Green Jobs? Not So Much
At present, a green job means you're envious of having a job. Yeh, that kind of green.
I feel like I'm talking about cloud computing 10 years ago when it was barely a revenue blip, but it's essentially true.
Sure, there are some smart grids down in San Diego and the Pacific Northwest is investing in these technologies (and just announced some 1,500 jobs to be coming) as well as startups and small companies in San Francisco. But is it a burgeoning industry? No. Not yet.
A recent article in the San Francisco Examiner purports that green jobs have lost significant steam and are essentially following the pattern of the rest of the economy. The bottomline is that consumer and commercial demand is virtually dead, as found in a survey on city's green economy.
San Francisco has taken the lead in the green and clean industry, with programs like Go Solar. As of 2008, there were 11,352 green jobs in the San Francisco Bay Area, according to UC Berkeley.
But green job growth has been crippled in the last year as financing programs and other green loan programs have been dropped or stalled at the federal level, including Property Assessment Clean Energy and the Home Star loan program that would provide rebates.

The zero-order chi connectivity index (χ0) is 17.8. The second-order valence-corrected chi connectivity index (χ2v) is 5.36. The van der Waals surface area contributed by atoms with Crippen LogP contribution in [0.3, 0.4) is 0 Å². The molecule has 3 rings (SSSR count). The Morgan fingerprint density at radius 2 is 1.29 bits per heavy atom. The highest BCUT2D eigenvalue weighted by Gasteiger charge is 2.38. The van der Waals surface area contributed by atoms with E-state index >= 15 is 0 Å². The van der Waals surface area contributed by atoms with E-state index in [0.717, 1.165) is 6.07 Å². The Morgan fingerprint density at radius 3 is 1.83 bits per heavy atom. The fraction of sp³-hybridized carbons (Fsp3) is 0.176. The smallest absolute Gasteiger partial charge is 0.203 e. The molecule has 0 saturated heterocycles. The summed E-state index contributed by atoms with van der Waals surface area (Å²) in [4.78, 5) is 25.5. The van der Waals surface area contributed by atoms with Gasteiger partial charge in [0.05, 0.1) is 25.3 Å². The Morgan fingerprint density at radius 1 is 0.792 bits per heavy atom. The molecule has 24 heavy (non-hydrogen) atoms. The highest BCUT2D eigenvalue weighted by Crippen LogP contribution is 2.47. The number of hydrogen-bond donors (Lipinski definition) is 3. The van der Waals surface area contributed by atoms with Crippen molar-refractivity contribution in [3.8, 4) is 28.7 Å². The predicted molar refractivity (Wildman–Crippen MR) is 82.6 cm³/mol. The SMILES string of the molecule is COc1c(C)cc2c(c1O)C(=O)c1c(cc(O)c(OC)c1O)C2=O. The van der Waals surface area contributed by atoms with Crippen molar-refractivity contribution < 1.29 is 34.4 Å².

"There is a lot of excitement around green jobs because people have high hopes," said Carrie Portis, executive director of SFWorks. "But we might have gotten ahead of ourselves a little bit."
So much effort has been put in keeping the economy in check that jobs in energy efficiency and the technologies to get there are suffering from a lack of support and funding.
"If you want to work in sustainability within a corporation, you still have to have a skill that is fundamental to the economy," G. Dodd Galbreath, executive director at the Institute for Sustainable Practice in an article on green jobs for TheLadders. "You have to marry it to accounting or architecture or product design or manufacturing or real estate or development and construction - something that has been sustainable as a business in itself across modern history. "